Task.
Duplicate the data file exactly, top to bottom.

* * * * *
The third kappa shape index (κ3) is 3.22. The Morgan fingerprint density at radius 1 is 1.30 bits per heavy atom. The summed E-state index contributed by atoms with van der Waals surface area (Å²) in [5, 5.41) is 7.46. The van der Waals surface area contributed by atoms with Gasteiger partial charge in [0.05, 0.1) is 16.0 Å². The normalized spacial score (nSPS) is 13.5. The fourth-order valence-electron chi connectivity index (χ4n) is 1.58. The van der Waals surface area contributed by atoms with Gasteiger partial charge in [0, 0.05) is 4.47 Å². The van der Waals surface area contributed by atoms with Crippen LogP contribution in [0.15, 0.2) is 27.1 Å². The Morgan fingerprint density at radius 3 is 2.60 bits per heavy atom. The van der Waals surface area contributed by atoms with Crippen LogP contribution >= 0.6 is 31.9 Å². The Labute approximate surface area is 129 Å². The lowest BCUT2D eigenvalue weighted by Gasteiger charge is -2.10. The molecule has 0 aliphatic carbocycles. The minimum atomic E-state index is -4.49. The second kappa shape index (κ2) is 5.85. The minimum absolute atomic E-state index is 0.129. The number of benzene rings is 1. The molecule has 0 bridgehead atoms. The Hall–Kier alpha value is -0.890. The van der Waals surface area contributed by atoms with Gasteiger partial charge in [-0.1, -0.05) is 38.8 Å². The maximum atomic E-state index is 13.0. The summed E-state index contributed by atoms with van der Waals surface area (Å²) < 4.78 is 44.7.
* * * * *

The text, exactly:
The third kappa shape index (κ3) is 3.22. The Morgan fingerprint density at radius 1 is 1.30 bits per heavy atom. The summed E-state index contributed by atoms with van der Waals surface area (Å²) in [5, 5.41) is 7.46. The van der Waals surface area contributed by atoms with Gasteiger partial charge in [0.05, 0.1) is 16.0 Å². The normalized spacial score (nSPS) is 13.5. The fourth-order valence-electron chi connectivity index (χ4n) is 1.58. The van der Waals surface area contributed by atoms with Gasteiger partial charge in [0, 0.05) is 4.47 Å². The van der Waals surface area contributed by atoms with Crippen LogP contribution in [0.15, 0.2) is 27.1 Å². The Morgan fingerprint density at radius 3 is 2.60 bits per heavy atom. The van der Waals surface area contributed by atoms with Crippen LogP contribution >= 0.6 is 31.9 Å². The Labute approximate surface area is 129 Å². The lowest BCUT2D eigenvalue weighted by Gasteiger charge is -2.10. The molecule has 0 aliphatic carbocycles. The minimum atomic E-state index is -4.49. The second kappa shape index (κ2) is 5.85. The minimum absolute atomic E-state index is 0.129. The number of benzene rings is 1. The molecule has 0 bridgehead atoms. The Hall–Kier alpha value is -0.890. The van der Waals surface area contributed by atoms with Gasteiger partial charge in [-0.1, -0.05) is 38.8 Å². The maximum atomic E-state index is 13.0. The summed E-state index contributed by atoms with van der Waals surface area (Å²) < 4.78 is 44.7.